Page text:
Feelin’ Renewed

Two clean energy ballot initiatives move on after judge rules against secretary of state's rejection

A Marion County judge ruled today that the Oregon secretary of state must allow two clean energy initiative petitions to proceed through the ballot measure process.

Renew Oregon, a coalition of clean energy advocates, is backing three initiative petitions that would put clean energy before the voters while the Legislature tries to find a way to pass climate action legislation, spokesperson Brad Reed previously told Eugene Weekly.

Two of these three petitions are two versions of a possible ballot measure called 100 Percent Clean Electricity planned for November 2020. If voters pass it, the state would be required to have its electricity sources be totally carbon-free by 2045. The difference between IP 48 and 49 is that one version would require electric utilities to invest in electric car charging and clean building technologies.

But the road to November had a speed bump.

On Dec. 19, Secretary of State Bev Clarno notified the chief petitioners, which includes Eugene/Springfield NAACP Executive Director Eric Richardson, that the initiative petitions didn’t meet the state’s “single-subject” requirement because it includes fair labor standards for clean electricity projects in IP 48 and 49, according to Renew Oregon.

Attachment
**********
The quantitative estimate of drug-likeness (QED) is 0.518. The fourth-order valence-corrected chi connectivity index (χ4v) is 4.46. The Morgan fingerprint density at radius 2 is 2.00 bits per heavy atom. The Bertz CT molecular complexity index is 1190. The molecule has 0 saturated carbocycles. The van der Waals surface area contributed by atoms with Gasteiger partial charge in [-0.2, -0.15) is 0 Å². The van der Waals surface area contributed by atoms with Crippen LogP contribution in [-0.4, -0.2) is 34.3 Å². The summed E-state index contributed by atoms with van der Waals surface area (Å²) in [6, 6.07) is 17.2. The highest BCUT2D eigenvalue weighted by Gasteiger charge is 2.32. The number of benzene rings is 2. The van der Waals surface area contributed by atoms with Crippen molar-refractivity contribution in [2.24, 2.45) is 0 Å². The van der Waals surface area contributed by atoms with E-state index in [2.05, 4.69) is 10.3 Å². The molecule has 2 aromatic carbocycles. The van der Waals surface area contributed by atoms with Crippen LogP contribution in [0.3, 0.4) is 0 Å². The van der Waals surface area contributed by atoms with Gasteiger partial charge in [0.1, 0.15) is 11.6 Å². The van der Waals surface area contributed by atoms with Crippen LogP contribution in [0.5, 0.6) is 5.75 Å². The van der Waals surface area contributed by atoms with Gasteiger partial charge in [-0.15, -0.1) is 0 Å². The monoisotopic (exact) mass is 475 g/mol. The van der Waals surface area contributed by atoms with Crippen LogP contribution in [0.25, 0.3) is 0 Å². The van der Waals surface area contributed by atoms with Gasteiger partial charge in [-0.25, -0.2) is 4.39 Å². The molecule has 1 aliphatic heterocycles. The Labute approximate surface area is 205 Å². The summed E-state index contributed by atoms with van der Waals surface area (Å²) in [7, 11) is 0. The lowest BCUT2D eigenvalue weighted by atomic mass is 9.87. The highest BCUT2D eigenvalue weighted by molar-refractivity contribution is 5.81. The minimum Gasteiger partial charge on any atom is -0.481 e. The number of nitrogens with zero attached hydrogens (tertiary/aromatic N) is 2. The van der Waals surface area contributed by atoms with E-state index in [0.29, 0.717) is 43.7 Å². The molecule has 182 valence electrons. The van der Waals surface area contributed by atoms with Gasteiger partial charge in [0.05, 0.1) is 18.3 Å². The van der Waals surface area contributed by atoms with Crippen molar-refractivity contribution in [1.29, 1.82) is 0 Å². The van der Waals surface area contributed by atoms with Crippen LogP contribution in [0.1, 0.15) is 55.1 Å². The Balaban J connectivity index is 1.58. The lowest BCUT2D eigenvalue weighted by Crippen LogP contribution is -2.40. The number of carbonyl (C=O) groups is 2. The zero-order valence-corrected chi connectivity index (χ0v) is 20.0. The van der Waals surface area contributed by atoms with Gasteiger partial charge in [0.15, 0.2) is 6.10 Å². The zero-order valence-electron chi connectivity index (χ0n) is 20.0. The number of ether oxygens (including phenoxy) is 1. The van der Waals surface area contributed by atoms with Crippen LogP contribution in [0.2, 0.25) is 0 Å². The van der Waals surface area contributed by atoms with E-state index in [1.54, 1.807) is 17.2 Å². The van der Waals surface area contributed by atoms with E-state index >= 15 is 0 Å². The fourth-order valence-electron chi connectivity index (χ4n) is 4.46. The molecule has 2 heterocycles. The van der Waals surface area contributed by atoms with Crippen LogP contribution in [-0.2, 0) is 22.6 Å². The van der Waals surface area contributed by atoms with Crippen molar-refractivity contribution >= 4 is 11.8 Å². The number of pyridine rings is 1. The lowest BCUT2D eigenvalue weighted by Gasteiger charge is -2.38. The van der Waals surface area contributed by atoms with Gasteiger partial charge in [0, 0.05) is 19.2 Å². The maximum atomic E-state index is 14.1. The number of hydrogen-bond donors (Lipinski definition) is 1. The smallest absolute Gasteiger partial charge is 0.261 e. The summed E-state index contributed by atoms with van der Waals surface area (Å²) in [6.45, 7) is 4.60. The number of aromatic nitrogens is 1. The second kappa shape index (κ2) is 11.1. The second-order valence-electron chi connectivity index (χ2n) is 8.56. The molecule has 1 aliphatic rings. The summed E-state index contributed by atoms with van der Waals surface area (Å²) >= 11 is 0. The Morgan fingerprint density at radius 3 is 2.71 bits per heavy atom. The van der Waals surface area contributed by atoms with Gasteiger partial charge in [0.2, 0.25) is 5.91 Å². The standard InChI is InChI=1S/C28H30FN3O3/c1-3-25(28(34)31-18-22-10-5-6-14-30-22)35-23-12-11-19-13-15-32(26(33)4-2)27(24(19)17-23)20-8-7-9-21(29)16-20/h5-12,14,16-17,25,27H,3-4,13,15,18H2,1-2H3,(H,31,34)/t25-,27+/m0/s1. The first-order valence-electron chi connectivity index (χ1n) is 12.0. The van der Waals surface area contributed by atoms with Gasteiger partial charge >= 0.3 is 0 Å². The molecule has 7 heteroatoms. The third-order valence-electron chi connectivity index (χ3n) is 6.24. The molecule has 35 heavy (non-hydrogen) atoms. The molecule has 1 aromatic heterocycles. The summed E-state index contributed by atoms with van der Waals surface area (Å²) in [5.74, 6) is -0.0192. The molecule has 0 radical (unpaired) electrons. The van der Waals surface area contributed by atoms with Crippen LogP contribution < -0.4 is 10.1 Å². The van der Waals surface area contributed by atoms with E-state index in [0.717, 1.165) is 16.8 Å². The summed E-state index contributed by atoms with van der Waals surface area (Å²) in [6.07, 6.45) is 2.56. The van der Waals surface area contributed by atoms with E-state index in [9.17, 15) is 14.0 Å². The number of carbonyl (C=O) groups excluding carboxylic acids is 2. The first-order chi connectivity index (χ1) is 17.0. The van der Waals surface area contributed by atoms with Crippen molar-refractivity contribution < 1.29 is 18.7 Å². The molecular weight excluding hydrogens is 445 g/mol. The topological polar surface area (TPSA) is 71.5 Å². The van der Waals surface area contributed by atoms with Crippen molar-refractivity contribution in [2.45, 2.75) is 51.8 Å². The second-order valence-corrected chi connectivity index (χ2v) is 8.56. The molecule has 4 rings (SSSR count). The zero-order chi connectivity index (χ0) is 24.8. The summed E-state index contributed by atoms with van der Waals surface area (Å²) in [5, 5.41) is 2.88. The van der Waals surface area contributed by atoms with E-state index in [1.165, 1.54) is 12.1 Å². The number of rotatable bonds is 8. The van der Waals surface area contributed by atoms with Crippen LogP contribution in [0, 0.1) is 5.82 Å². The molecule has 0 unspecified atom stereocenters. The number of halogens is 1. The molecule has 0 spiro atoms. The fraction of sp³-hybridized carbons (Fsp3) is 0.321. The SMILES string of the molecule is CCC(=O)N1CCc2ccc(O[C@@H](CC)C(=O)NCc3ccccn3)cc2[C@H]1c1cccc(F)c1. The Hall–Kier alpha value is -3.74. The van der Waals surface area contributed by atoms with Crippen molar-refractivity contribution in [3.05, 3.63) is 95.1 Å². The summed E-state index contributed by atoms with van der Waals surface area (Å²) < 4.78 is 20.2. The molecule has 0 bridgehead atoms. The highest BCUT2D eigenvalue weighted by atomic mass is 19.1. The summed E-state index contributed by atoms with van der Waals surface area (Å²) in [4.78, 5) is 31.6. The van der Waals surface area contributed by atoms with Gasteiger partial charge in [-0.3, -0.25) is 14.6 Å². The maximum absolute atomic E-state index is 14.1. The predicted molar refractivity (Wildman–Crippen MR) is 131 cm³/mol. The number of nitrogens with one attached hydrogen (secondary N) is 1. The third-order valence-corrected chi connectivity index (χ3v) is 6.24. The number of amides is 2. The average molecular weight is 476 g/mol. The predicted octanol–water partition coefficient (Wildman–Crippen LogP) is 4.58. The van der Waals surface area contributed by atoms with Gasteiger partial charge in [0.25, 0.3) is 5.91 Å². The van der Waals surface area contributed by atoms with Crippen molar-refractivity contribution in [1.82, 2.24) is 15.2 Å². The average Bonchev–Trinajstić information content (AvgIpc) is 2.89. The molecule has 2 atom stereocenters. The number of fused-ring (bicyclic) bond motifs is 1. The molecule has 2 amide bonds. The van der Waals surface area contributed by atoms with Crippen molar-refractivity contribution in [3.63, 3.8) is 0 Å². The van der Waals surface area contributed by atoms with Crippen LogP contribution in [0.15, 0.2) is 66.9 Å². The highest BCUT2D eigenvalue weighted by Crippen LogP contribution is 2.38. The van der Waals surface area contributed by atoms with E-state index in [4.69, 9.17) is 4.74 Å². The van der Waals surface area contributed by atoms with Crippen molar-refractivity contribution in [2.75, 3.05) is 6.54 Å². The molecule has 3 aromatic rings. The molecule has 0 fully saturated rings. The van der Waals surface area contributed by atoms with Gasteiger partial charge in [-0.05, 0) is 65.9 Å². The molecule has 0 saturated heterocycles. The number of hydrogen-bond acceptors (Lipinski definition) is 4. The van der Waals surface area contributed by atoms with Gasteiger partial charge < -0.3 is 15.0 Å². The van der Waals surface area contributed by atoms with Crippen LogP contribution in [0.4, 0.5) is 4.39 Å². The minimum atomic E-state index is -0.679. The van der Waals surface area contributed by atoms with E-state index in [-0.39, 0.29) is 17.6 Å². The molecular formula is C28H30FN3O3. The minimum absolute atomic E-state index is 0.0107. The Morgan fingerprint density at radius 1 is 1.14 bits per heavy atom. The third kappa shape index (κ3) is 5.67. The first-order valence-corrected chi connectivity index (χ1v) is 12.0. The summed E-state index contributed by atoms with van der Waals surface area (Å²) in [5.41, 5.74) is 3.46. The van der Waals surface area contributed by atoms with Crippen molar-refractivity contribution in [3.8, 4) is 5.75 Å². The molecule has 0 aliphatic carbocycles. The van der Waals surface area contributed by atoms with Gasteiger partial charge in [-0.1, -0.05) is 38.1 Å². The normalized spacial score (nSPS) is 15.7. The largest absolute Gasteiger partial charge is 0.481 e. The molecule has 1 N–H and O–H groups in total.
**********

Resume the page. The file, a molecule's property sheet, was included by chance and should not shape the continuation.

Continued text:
However, Marion County Judge David Leith found that the two initiative petitions did satisfy the single-subject ruling. The two ballot initiatives will continue the ballot measure process, starting with gaining a ballot title from the Oregon attorney general. Then, Renew Oregon can start gathering the needed signatures to be on the November 2020 ballot.

“We are pleased to be moving forward on these initiatives. Oregonians are demanding bold action to reduce pollution and protect the climate, and this November they will have that chance at the ballot box,” a co-chief petitioner Richardson said in a statement. “These initiatives provide not only a target for 100-percent clean electricity but also a blueprint for the transition, so it creates good-paying jobs with benefits and prioritizes communities most in need of investment.”